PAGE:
Economies in south and southeast Asia are most vulnerable to the physical risks associated with climate change. Climate change also poses transition risks, and once again Asia may be most impacted, according to Swiss Re. Climate change has no expiry date nor a vaccine. Remember many S. Asian cities including India have the worst AQIs (air quality index) in the world. Which would mean that employees are not living and working in an ideal environment. The escalating heat and humidity levels in northern India would trigger higher frequency of cardiac and neurological conditions. One, therefore, needs to watch out where you locate the business and thereby the workforce. Needless to mention the return periods of floods and droughts due to overall global warming and poor civic infrastructure and safeguards.

Climate Change impacts lives, health, and supply chains. Unlike the pandemic, assets too. It invokes intergenerational and transregional justice. “A new, highly complex and destabilised ‘domain of risk’ is emerging – which includes the risk of the collapse of key social and economic systems, at local and potentially even global levels,” warns the Institute for Public Policy Research. “This new risk domain affects virtually all areas of policy and politics, and it is doubtful that societies … are adequately prepared to manage this risk.”


In 2021, investors are under renewed pressure to consider the “S” (social) performance component in their investments. Yet in the world of Environmental, Social and Governance (ESG) investing, the integration of social performance assessment has seen insufficient progress. For all investors, it is important to proactively address these questions because, as the ESG Working Group found, social issues can create key risks. They are salient and will be increasingly relevant in the future according to the Working Group – a pro bono partnership that brings together civil society, experts and private sector.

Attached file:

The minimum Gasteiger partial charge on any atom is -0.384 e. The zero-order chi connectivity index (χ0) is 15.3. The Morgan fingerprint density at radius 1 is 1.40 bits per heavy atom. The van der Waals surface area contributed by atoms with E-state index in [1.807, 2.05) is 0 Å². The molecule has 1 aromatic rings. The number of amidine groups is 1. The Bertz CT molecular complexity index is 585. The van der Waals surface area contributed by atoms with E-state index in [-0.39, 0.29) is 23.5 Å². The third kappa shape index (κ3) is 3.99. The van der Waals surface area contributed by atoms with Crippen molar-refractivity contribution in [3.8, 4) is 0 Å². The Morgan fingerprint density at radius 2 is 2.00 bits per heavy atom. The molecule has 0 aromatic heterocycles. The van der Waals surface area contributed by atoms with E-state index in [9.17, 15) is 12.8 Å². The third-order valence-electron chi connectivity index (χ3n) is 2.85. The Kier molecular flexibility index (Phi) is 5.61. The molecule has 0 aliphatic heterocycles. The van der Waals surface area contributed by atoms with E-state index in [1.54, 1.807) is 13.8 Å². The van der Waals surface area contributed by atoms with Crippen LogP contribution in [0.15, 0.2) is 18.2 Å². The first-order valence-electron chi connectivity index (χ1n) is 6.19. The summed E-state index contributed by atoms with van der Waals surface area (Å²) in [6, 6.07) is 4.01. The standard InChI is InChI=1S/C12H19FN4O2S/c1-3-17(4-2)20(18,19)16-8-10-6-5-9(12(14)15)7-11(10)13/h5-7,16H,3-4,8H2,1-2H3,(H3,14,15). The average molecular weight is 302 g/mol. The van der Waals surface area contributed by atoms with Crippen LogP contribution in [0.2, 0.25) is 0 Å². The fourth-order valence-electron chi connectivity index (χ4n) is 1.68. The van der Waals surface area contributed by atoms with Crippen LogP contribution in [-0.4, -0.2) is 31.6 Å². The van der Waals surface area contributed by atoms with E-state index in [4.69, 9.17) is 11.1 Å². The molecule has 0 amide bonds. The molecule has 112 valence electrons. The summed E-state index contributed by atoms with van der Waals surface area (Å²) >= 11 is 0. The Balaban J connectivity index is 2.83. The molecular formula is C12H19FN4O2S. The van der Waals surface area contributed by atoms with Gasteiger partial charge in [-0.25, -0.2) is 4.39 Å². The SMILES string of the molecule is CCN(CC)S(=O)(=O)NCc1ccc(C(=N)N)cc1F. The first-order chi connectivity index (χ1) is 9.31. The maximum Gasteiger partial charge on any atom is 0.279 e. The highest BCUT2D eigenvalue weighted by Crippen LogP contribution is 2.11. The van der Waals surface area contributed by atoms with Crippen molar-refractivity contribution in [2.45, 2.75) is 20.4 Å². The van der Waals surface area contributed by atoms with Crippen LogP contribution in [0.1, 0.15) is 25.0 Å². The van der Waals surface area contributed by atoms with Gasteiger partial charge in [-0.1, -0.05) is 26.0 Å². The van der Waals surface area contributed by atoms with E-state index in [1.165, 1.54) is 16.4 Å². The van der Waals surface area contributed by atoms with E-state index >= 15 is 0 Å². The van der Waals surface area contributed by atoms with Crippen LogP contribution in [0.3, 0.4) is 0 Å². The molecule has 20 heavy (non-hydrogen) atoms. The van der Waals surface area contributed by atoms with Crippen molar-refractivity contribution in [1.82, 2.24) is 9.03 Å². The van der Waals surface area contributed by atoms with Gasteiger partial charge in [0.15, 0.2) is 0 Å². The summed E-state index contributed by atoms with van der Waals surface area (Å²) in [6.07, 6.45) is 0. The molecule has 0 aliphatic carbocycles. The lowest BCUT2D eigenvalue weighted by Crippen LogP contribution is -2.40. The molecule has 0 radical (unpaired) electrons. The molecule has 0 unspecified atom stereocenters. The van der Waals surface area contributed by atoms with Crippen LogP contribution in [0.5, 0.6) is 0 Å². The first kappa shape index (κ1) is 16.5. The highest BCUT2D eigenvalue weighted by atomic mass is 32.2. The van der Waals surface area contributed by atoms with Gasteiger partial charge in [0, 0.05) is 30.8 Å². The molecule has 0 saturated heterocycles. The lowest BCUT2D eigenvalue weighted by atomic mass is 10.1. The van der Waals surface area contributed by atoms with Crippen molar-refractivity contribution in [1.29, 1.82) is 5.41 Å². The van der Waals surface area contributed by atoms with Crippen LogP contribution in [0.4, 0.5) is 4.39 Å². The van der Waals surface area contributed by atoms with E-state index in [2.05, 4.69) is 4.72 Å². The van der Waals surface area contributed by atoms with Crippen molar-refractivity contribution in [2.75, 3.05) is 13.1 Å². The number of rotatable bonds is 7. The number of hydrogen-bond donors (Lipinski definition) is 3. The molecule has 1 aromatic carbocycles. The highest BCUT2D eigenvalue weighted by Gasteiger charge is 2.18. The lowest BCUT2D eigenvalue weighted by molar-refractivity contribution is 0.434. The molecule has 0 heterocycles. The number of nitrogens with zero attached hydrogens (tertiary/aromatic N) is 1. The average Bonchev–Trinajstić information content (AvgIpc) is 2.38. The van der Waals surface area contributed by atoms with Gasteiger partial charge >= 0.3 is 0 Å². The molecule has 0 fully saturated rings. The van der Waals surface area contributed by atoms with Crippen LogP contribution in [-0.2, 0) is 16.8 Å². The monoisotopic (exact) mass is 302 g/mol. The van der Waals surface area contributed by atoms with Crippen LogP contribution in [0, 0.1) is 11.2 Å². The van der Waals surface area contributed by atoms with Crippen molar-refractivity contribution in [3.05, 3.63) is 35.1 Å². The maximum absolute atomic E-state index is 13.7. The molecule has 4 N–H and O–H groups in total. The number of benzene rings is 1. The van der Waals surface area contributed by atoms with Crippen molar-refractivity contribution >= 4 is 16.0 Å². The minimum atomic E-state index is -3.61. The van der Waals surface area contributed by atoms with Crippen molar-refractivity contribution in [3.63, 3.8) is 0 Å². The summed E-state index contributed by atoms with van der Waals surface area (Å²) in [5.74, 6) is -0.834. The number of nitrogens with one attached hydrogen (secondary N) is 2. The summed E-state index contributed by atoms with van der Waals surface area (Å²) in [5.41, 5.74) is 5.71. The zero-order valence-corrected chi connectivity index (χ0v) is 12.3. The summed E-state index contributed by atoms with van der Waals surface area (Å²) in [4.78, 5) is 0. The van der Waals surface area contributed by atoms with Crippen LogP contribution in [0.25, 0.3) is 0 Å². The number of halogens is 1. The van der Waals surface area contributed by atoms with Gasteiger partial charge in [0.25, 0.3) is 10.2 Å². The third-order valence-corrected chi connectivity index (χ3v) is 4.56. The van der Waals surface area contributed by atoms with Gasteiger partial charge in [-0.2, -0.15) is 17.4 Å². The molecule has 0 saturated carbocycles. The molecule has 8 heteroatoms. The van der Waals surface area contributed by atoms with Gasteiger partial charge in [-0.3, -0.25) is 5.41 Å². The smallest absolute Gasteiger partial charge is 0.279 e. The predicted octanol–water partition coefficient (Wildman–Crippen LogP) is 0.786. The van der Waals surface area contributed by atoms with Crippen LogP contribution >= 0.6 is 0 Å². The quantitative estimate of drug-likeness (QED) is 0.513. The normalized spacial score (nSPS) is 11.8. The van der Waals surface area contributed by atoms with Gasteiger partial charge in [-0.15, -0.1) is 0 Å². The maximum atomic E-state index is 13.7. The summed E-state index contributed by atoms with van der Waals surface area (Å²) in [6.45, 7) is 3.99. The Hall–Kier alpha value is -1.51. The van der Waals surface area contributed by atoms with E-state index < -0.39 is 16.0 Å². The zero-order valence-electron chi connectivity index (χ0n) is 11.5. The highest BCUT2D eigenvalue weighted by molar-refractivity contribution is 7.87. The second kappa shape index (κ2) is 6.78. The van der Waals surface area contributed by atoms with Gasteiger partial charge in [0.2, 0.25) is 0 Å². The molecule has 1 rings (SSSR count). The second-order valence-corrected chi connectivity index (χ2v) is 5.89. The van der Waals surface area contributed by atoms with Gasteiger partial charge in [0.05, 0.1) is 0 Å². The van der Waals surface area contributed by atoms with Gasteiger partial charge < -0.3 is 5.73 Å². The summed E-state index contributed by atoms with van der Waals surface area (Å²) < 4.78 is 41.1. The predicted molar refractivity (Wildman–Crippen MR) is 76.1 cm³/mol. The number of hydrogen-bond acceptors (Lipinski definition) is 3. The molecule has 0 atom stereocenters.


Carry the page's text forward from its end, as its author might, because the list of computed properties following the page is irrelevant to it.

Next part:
With ‘Social’ assuming the centre space under ESG, the employee has emerged as a key stakeholder in any business. ‘Zara’ for instance has been under global media scrutiny for its alleged exploitative practices in the Xinjiang province, China. Employees of sensitive components also play a critical role in supply chains and just in time functions. Any weakness in the global chain would only seriously impact the end product. Deficiencies in employee care, therefore, spill well beyond the realm of traditional EB boundaries. In extreme situations triggering issues around human rights, slavery, reputation, employee morale and employee value proposition. Thereby bringing management liability into play.

In conclusion

What may the future manifestations of the overlaps be is anybody’s guess. To be able to address them, risk managers need to anticipate them. This web will only get more intricate by the day. Last week’s action in the courthouses and boardrooms relating to Shell, Exxon Mobil and Chevron moved the ground significantly. This is the beginning of a lot more waiting to happen. Given the dynamic nature of risks, reminds Swiss Re, we are now in an age when forward rather than backward-looking data analysis is paramount. This equally applies to the benefits business and all its systemic entanglements. Silos wouldn’t work!